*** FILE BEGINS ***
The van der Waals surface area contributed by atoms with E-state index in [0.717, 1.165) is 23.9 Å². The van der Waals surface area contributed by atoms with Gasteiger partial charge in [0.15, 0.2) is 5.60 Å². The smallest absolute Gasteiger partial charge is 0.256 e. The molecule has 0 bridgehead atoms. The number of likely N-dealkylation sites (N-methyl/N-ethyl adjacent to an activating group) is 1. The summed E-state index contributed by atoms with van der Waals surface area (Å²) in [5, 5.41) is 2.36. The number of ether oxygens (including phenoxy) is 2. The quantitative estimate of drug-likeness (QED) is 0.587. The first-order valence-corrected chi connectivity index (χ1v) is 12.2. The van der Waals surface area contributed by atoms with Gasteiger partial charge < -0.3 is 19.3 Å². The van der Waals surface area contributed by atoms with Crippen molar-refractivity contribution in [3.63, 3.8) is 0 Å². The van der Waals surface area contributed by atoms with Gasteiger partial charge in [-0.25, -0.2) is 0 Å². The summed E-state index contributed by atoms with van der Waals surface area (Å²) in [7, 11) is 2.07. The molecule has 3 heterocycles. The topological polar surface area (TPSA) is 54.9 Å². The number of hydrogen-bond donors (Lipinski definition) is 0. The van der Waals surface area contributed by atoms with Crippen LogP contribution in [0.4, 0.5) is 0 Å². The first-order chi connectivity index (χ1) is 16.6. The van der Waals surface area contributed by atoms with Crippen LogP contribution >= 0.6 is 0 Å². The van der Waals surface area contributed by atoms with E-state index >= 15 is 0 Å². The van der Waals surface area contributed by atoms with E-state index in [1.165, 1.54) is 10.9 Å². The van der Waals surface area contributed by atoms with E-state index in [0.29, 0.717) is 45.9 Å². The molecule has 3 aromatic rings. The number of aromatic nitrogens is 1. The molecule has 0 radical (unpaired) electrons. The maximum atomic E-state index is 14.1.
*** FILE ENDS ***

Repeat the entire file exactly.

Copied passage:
The van der Waals surface area contributed by atoms with E-state index in [0.717, 1.165) is 23.9 Å². The van der Waals surface area contributed by atoms with Gasteiger partial charge in [0.15, 0.2) is 5.60 Å². The smallest absolute Gasteiger partial charge is 0.256 e. The molecule has 0 bridgehead atoms. The number of likely N-dealkylation sites (N-methyl/N-ethyl adjacent to an activating group) is 1. The summed E-state index contributed by atoms with van der Waals surface area (Å²) in [5, 5.41) is 2.36. The number of ether oxygens (including phenoxy) is 2. The quantitative estimate of drug-likeness (QED) is 0.587. The first-order valence-corrected chi connectivity index (χ1v) is 12.2. The van der Waals surface area contributed by atoms with Gasteiger partial charge < -0.3 is 19.3 Å². The van der Waals surface area contributed by atoms with Crippen molar-refractivity contribution in [3.63, 3.8) is 0 Å². The van der Waals surface area contributed by atoms with Gasteiger partial charge in [-0.25, -0.2) is 0 Å². The summed E-state index contributed by atoms with van der Waals surface area (Å²) in [7, 11) is 2.07. The molecule has 3 heterocycles. The topological polar surface area (TPSA) is 54.9 Å². The number of hydrogen-bond donors (Lipinski definition) is 0. The van der Waals surface area contributed by atoms with Crippen LogP contribution in [0.4, 0.5) is 0 Å². The first-order chi connectivity index (χ1) is 16.6. The van der Waals surface area contributed by atoms with Crippen LogP contribution >= 0.6 is 0 Å². The van der Waals surface area contributed by atoms with E-state index >= 15 is 0 Å². The van der Waals surface area contributed by atoms with E-state index in [1.165, 1.54) is 10.9 Å². The van der Waals surface area contributed by atoms with E-state index in [0.29, 0.717) is 45.9 Å². The molecule has 3 aromatic rings. The number of aromatic nitrogens is 1. The molecule has 0 radical (unpaired) electrons. The maximum atomic E-state index is 14.1.